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View Diary: Secret FISA Court ruling: NSA illegally collected tens of thousands of domestic communications (385 comments)

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  •  All courts rely (1+ / 0-)
    Recommended by:
    Reggid

    on other government entities to enforce compliance with their rulings. For example, have you ever known someone who is on probation? If so you'd realize that once the court has ruled, they rely on probation officers to monitor compliance and report back to the judge.That's how all courts work - including FISC.

    Almost everything you do will seem insignificant, but it is important that you do it. - Mahatma Gandhi

    by NLinStPaul on Wed Aug 21, 2013 at 07:25:26 PM PDT

    [ Parent ]

    •  The enforcement mechanisms act under the (1+ / 0-)
      Recommended by:
      Thomas Twinnings

      order of the court, you don't have probation unless a court orders it or contemplates it in its ruling. If a court's orders are unenforceable, no matter what the mechanism, then the court is a farce. You seem to imply by your argument that the courts are powerless without the executive agencies assent and that is upside down, the executive may not thwart the orders of the court through inaction or the rule of law is meaningless.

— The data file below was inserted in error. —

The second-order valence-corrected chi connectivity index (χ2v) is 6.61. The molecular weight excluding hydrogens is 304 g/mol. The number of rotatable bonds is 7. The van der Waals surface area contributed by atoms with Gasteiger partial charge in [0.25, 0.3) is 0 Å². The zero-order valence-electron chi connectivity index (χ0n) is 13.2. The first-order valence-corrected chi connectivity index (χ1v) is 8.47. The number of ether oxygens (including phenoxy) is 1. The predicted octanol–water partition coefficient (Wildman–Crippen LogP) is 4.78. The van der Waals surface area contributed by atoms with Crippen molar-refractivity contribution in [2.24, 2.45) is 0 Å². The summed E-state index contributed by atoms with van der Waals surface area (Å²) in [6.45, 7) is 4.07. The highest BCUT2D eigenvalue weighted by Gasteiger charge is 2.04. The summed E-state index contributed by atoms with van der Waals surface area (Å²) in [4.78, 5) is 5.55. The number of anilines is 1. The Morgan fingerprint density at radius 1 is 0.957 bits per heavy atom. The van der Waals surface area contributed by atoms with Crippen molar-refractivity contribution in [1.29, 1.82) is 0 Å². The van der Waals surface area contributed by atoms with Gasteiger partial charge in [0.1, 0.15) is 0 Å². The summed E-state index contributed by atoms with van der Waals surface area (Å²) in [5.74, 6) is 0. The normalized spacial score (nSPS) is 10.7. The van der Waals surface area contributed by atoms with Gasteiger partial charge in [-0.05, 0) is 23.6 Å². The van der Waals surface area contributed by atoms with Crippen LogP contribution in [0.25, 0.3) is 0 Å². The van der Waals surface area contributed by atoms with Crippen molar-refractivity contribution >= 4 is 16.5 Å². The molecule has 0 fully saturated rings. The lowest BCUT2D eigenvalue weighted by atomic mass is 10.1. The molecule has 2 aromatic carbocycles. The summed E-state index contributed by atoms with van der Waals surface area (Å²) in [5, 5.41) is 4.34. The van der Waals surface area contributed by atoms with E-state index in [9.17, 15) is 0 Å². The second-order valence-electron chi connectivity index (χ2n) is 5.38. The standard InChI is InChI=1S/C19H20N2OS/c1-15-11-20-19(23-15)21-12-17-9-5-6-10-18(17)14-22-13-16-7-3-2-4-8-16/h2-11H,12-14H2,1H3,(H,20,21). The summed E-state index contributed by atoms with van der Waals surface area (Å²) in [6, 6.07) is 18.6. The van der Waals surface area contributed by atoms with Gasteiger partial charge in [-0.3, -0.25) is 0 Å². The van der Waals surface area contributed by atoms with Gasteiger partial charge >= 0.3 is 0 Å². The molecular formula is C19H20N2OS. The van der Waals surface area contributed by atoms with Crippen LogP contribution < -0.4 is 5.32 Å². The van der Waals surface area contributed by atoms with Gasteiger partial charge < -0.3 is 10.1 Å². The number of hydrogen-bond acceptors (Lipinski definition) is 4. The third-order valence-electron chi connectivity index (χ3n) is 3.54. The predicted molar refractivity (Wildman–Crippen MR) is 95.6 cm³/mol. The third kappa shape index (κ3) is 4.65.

The rule of law may be a dead letter in this instance because the executive is thwarting the court, if that is your argument, then by logical extension the rule of law is dead.

      "Intelligence is quickness in seeing things as they are..." George Santayana

      by KJG52 on Wed Aug 21, 2013 at 09:23:33 PM PDT

      [ Parent ]

    •  It's not always a government entity, sometimes (0+ / 0-)

      a private compliance committee is formed.

      I'm a tech geek, so I'll use a tech example.  When Microsoft and the DOJ settled their antitrust case, Microsoft had to live for a number of years under the terms of the settlement, so formed a compliance committee whose job was to make sure the company stayed within the terms of the settlement (generally by reviewing major decisions or strategies).  Every once in a while they might consult the judge that oversaw the case; generally such consultations were denied and they had to make their best judgment and only if someone decided to sue them would the judge step in and make a judgement as to whether the company had remained within terms of the settlement.

      My only point was that the compliance committee wasn't a government entity in that case, it was a privately formed committee within the company.

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